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  • Ubuntu 7.10 + WINE vs. Windows XP

    Phoronix: Ubuntu 7.10 + WINE vs. Windows XP

    This week's release of Ubuntu 7.10 "Gutsy Gibbon" is a significant win for the free software community. Not only does this release incorporate an updated package set -- most notably with the Linux 2.6.22 kernel and GNOME 2.20, but it also delivers on new desktop innovations from BulletProofX and displayconfig-gtk to Compiz Fusion being enabled by default on supported systems. However, for those business professionals and gamers that remain dependent on some Windows-only binary applications, the WINE (WINE Is Not An Emulator) project has been making some excellent headway into supporting Windows applications on the Linux desktop. With Ubuntu 7.10 and WINE 0.9.46 in hand, we had set out to compare the performance between Windows XP and Gutsy Gibbon with WINE on two popular DirectX benchmarks.

    http://www.phoronix.com/vr.php?view=11258

  • #2
    I wonder how the results would be if this was "Phoronix: Ubuntu 7.10 + WINE vs. Windows Vista".


    Trek1701

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    • #3
      @Trek1701: I wonder that, too.
      And I wonder how would the tests come with Wine 0.9.47 on Ubuntu 7.10 with Compiz-Fussion disabled and some no needed CPU and RAM eating processes killed (Ubuntu starts some not needed in most cases services on boot like bluetooth and tablet PC touchscreen config in xorg.conf - I don't remember which services besides that I've disabled just after first boot).
      It would be great if the tests would cover games which have native Linux clients to compare performance between native games and Windows binaries under Wine like Quake 3 & 4, Doom 3, ET: Quake Wars, Unreal 2, UT 2004, etc.
      The last thing - I'd like to see those tests compared with ATI/AMD cards on 8.42 driver, too.

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      • #4
        well, i have the feeling, GLSL was disabled during the benchmark?, because it can give a big performance gain

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        • #5
          I haven't done any extensive benchmarks or anything, but I found wine 0.9.46 to be a particularly bad version for DirectX performance when playing Command and Conquer Tiberium Wars. It was so bad that it was nearly unplayable where previously it ran very well. While 0.9.47 seems to have restored most of the lost performance from .46, I find that versions of wine <= 0.9.43 for now have the best DirectX performance, at least for that particular game. This is using an NVidia 7800GTX. I can't help but wonder why they picked that particular version. Perhaps it was simply the highest revision available at the time they locked down their packages.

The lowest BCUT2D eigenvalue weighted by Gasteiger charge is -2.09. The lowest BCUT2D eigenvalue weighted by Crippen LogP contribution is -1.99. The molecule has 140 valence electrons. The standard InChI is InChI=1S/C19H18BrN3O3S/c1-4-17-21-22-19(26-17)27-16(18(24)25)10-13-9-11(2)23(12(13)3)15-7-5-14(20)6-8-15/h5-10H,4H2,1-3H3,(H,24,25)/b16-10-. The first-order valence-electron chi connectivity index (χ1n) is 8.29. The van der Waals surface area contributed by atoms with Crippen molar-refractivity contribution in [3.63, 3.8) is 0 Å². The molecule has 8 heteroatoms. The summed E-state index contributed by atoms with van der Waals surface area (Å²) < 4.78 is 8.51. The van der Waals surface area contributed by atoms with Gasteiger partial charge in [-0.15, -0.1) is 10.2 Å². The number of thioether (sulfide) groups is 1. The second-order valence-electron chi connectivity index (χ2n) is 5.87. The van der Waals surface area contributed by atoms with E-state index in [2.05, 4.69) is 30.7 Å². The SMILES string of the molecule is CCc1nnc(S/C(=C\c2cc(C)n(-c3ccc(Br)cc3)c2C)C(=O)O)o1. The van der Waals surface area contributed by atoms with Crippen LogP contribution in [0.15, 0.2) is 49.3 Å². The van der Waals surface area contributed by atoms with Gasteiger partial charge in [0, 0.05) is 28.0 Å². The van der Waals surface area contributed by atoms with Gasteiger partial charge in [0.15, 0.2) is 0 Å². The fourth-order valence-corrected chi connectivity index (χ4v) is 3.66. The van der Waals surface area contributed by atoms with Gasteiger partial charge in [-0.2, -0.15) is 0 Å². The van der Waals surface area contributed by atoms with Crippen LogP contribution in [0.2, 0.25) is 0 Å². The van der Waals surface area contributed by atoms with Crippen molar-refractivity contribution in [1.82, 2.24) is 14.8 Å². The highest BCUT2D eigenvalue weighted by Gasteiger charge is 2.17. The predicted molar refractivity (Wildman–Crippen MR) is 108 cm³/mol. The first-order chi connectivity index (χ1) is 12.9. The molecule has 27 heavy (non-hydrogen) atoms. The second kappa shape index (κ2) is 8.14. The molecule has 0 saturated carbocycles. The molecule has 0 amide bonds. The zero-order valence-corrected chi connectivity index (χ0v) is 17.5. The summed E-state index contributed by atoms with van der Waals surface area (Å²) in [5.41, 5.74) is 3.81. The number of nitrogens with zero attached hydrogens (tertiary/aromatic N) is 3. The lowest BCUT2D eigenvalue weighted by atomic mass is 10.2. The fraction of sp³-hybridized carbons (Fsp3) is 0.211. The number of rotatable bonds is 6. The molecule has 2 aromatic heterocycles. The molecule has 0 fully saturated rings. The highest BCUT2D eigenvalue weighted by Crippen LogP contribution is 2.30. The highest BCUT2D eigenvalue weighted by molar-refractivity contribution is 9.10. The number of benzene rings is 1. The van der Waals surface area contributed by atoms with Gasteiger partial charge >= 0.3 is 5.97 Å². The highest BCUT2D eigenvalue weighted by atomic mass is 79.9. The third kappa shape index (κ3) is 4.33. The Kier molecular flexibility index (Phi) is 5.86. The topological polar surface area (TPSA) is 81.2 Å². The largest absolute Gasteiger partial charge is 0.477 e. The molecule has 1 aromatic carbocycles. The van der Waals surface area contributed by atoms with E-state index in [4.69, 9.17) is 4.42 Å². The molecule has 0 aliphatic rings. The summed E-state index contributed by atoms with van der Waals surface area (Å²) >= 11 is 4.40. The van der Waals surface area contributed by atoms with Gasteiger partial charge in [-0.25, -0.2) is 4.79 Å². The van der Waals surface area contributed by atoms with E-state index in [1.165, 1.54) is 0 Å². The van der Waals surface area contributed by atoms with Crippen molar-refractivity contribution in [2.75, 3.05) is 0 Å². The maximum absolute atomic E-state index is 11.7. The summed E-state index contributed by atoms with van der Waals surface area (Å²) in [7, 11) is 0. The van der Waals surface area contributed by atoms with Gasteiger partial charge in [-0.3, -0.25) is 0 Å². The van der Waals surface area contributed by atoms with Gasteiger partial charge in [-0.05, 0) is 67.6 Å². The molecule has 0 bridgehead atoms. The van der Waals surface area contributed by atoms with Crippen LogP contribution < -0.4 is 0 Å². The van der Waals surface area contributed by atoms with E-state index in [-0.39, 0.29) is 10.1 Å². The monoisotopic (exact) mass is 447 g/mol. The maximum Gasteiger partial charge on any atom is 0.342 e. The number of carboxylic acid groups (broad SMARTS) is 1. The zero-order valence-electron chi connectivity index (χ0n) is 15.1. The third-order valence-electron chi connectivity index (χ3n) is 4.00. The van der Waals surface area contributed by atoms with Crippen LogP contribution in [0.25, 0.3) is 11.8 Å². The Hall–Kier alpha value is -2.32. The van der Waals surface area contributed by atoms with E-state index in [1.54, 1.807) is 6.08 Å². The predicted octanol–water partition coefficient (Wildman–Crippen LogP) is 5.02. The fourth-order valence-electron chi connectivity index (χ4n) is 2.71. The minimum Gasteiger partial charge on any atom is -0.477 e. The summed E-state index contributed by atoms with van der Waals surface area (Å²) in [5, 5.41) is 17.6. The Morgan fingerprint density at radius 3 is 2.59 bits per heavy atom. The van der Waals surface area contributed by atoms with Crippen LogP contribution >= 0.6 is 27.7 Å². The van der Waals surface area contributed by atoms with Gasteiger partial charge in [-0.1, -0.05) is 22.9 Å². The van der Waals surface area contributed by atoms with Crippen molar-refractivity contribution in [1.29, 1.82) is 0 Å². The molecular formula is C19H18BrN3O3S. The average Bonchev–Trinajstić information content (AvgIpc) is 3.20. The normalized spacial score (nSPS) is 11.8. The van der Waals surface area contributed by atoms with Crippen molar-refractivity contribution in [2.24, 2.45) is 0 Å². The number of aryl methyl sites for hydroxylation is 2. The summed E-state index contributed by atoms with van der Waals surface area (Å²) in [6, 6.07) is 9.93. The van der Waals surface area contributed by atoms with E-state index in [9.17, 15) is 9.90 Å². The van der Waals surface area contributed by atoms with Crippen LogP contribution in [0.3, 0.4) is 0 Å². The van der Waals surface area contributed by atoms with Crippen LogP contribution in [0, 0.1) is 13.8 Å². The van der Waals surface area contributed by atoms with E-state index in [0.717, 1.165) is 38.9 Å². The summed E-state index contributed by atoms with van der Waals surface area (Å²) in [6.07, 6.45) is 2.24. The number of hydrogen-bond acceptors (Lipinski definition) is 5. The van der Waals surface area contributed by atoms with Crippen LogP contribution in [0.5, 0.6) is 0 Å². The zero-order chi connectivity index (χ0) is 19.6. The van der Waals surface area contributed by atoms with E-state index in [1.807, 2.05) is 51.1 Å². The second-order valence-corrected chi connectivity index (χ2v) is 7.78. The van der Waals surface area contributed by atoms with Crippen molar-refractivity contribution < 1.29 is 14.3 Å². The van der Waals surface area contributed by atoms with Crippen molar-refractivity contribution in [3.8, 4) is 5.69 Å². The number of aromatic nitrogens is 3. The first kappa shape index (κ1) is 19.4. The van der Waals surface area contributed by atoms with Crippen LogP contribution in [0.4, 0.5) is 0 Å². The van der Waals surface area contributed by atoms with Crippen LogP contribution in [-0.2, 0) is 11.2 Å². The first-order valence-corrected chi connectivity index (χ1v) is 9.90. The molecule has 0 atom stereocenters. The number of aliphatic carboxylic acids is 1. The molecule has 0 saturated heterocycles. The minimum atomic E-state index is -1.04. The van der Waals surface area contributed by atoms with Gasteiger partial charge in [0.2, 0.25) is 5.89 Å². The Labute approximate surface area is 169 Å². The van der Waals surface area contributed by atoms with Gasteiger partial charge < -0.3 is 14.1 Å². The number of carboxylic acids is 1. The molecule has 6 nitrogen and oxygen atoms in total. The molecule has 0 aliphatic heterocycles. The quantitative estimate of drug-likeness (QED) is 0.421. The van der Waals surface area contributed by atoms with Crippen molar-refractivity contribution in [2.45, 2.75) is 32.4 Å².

Last edited by immudium; 10-19-2007, 07:56 PM.

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          • #6
            Originally posted by .CME. View Post
            well, i have the feeling, GLSL was disabled during the benchmark?, because it can give a big performance gain
            GLSL was enabled (from the Registry) in a second set of tests and with 3DMark it actually caused worse performance.
            Michael Larabel
            http://www.michaellarabel.com/

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            • #7
              Personally, I'm having serious problems these days getting anything 3D to run with Wine. No problem with Linux native OpenGL apps, however.

              I'm using a 8600GTS with the proprietary nvidia driver. Any special driver setting I should be aware of ?

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              • #8
                My experience in Wine has been generally good. However I haven't been able to test Wine with decent video performance due to ATI driver issues. But on my Geforce FX 5500 everything that had a gold rating on the Wineapp database ran decent. Especially if it was a opengl game. I tend to remember Deus Ex ran flawless in opengl mode in Wine for example.

                Originally posted by remm View Post
                Personally, I'm having serious problems these days getting anything 3D to run with Wine. No problem with Linux native OpenGL apps, however.

                I'm using a 8600GTS with the proprietary nvidia driver. Any special driver setting I should be aware of ?
                What kind of apps/games are you trying to run?

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                • #9
                  Originally posted by xeros View Post
                  It would be great if the tests would cover games which have native Linux clients to compare performance between native games and Windows binaries under Wine like Quake 3 & 4, Doom 3, ET: Quake Wars, Unreal 2, UT 2004, etc.
                  Unreal 2 was never released for Linux. It has a DirectX-only renderer, and uses an early version of the Unreal Engine 2 (not nearly as polished as UT2K4 is)

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                  • #10
                    Did you try what impact enabled compiz has?

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